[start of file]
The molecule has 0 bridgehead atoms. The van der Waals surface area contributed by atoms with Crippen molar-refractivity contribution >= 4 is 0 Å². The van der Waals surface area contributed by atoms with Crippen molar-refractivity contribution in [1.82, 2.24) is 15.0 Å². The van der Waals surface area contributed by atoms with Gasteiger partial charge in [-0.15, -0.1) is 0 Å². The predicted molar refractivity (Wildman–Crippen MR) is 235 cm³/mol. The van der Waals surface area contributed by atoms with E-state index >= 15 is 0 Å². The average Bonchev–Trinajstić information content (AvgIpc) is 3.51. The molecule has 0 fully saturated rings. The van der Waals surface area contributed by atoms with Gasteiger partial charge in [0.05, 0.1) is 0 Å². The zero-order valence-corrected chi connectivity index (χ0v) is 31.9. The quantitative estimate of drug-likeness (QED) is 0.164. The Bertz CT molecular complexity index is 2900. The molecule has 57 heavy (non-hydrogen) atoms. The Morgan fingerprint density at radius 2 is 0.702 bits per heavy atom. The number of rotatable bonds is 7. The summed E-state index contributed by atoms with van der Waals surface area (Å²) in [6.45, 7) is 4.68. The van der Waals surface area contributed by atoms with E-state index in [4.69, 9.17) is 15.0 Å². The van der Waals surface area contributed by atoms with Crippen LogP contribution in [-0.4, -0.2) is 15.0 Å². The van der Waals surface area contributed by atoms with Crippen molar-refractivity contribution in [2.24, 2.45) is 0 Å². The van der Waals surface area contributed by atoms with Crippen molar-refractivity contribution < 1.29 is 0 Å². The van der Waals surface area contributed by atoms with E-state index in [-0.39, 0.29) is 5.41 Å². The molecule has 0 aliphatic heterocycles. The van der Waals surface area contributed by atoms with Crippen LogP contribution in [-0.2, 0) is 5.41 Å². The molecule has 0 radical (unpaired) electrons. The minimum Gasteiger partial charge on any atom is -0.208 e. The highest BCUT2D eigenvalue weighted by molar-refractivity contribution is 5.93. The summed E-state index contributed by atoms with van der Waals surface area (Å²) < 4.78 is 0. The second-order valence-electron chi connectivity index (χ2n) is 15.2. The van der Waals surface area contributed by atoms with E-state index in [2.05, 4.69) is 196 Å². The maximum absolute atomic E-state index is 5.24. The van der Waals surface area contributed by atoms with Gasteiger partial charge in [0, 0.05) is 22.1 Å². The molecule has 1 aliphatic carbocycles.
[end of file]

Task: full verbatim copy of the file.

The molecule has 0 bridgehead atoms. The van der Waals surface area contributed by atoms with Crippen molar-refractivity contribution >= 4 is 0 Å². The van der Waals surface area contributed by atoms with Crippen molar-refractivity contribution in [1.82, 2.24) is 15.0 Å². The van der Waals surface area contributed by atoms with Gasteiger partial charge in [-0.15, -0.1) is 0 Å². The predicted molar refractivity (Wildman–Crippen MR) is 235 cm³/mol. The van der Waals surface area contributed by atoms with E-state index >= 15 is 0 Å². The average Bonchev–Trinajstić information content (AvgIpc) is 3.51. The molecule has 0 fully saturated rings. The van der Waals surface area contributed by atoms with Gasteiger partial charge in [0.05, 0.1) is 0 Å². The zero-order valence-corrected chi connectivity index (χ0v) is 31.9. The quantitative estimate of drug-likeness (QED) is 0.164. The Bertz CT molecular complexity index is 2900. The molecule has 57 heavy (non-hydrogen) atoms. The Morgan fingerprint density at radius 2 is 0.702 bits per heavy atom. The number of rotatable bonds is 7. The summed E-state index contributed by atoms with van der Waals surface area (Å²) in [6.45, 7) is 4.68. The van der Waals surface area contributed by atoms with E-state index in [4.69, 9.17) is 15.0 Å². The van der Waals surface area contributed by atoms with Crippen LogP contribution in [-0.4, -0.2) is 15.0 Å². The van der Waals surface area contributed by atoms with Crippen molar-refractivity contribution in [2.24, 2.45) is 0 Å². The van der Waals surface area contributed by atoms with Crippen molar-refractivity contribution < 1.29 is 0 Å². The van der Waals surface area contributed by atoms with E-state index in [-0.39, 0.29) is 5.41 Å². The molecule has 0 aliphatic heterocycles. The van der Waals surface area contributed by atoms with Crippen LogP contribution in [-0.2, 0) is 5.41 Å². The molecule has 0 radical (unpaired) electrons. The minimum Gasteiger partial charge on any atom is -0.208 e. The highest BCUT2D eigenvalue weighted by molar-refractivity contribution is 5.93. The summed E-state index contributed by atoms with van der Waals surface area (Å²) < 4.78 is 0. The second-order valence-electron chi connectivity index (χ2n) is 15.2. The van der Waals surface area contributed by atoms with E-state index in [2.05, 4.69) is 196 Å². The maximum absolute atomic E-state index is 5.24. The van der Waals surface area contributed by atoms with Gasteiger partial charge in [0, 0.05) is 22.1 Å². The molecule has 1 aliphatic carbocycles.